In a classic example of how we internalize outside events through our own experiences, however incomplete, and how our opinions about “them” say more about us than anything else, consider this.
China executed Briton Akmal Shaikh December 29. It’s a relatively straightforward case, the guilt of the executed was never in dispute. Various human rights organizations, along with the British government protested, citing his mental state, and asked for clemency.
And netizens reacted.
The British audience, as seen in the Daily Mail’s comment thread that counted 1,650 in total, with little exception, fiercely supported the Chinese decision. It says quite a bit about how the British feel about their government and the current state of affairs.
– People are genuinely fed up with Britain’s lax laws, and lament a system that preserves due process and individual liberty at the expense of protecting the well-beings of the greater society.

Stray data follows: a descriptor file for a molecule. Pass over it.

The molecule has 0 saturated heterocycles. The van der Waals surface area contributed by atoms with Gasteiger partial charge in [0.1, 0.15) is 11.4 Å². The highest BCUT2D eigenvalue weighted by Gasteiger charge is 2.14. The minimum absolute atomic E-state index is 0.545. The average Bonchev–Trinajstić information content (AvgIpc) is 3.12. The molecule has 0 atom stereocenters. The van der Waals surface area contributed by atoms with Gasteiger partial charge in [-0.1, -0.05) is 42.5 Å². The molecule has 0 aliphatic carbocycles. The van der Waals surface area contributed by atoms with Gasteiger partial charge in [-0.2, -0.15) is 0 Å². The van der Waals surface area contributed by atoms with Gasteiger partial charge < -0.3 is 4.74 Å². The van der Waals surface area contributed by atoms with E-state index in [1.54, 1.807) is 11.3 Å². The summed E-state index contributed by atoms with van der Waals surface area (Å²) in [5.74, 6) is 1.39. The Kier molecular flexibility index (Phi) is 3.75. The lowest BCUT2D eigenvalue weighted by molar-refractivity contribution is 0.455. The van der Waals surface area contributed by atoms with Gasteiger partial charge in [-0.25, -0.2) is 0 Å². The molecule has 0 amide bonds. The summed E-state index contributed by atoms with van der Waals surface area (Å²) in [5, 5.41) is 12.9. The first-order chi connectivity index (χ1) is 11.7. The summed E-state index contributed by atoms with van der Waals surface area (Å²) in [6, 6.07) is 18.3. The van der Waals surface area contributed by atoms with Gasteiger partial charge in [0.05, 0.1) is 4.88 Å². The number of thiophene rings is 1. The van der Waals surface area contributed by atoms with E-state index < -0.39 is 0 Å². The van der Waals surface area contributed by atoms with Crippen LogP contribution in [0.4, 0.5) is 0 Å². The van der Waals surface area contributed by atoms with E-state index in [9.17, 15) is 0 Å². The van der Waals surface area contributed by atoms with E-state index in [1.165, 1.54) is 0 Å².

– Many have firsthand experienced of a society traumatized by poverty, fearful of its youth, and unable to contain or control the combustion when drugs are added to the mix. There’s little sympathy or public support for rehabilitation of drug dealers – a system plagued by re-offenders perhaps, and the term that captures the overwhelming majority of sentiment is “vehement hatred”.
– There’s a splash of racism here and there.
– Gordon Brown is not well-liked, to say the least.
Americans, on the other hand, faced with high incarceration rate and nagging security concerns both inside and outside of the homeland, guilt-ridden with almost-certain wrongful convictions and executions that have taken place throughout the years, and disillusioned by the ineffectiveness of its harsh penal system, are much more critical of the Chinese.
And true to matters close to the American heart, the discussion swerves from criticizing Chinese protectionist policies, its abysmal human rights records, to the greater “war on terrorism”. More so, Americans seem much more concerned with the idea of due process, the potential error of executing an innocent man, and seem to give much more credence to Shaikh’s defense of mental incapacitation – one that almost all British readers view with cynicism.